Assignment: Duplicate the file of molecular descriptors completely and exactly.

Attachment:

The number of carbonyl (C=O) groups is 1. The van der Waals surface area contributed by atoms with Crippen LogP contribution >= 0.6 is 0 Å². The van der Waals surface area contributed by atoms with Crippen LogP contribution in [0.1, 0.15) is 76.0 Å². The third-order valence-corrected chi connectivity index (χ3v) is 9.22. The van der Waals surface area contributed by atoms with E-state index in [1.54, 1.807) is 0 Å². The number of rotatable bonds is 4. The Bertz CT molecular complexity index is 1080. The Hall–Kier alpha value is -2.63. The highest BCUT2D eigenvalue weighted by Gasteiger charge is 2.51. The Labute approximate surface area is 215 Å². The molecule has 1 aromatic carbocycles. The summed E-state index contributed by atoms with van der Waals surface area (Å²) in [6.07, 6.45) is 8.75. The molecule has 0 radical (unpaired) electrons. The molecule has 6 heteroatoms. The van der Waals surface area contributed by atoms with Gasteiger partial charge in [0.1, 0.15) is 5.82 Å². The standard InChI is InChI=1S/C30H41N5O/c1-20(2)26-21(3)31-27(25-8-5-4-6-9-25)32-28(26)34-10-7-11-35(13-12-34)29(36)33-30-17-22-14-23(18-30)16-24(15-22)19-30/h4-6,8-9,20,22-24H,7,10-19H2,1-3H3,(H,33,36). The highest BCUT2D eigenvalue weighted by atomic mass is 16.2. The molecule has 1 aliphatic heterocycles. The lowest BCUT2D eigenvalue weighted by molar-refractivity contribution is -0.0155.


The number of carbonyl (C=O) groups is 1. The van der Waals surface area contributed by atoms with Crippen LogP contribution >= 0.6 is 0 Å². The van der Waals surface area contributed by atoms with Crippen LogP contribution in [0.1, 0.15) is 76.0 Å². The third-order valence-corrected chi connectivity index (χ3v) is 9.22. The van der Waals surface area contributed by atoms with E-state index in [1.54, 1.807) is 0 Å². The number of rotatable bonds is 4. The Bertz CT molecular complexity index is 1080. The Hall–Kier alpha value is -2.63. The highest BCUT2D eigenvalue weighted by Gasteiger charge is 2.51. The Labute approximate surface area is 215 Å². The molecule has 1 aromatic carbocycles. The summed E-state index contributed by atoms with van der Waals surface area (Å²) in [6.07, 6.45) is 8.75. The molecule has 0 radical (unpaired) electrons. The molecule has 6 heteroatoms. The van der Waals surface area contributed by atoms with Gasteiger partial charge in [0.1, 0.15) is 5.82 Å². The standard InChI is InChI=1S/C30H41N5O/c1-20(2)26-21(3)31-27(25-8-5-4-6-9-25)32-28(26)34-10-7-11-35(13-12-34)29(36)33-30-17-22-14-23(18-30)16-24(15-22)19-30/h4-6,8-9,20,22-24H,7,10-19H2,1-3H3,(H,33,36). The highest BCUT2D eigenvalue weighted by atomic mass is 16.2. The molecule has 1 aliphatic heterocycles. The lowest BCUT2D eigenvalue weighted by molar-refractivity contribution is -0.0155.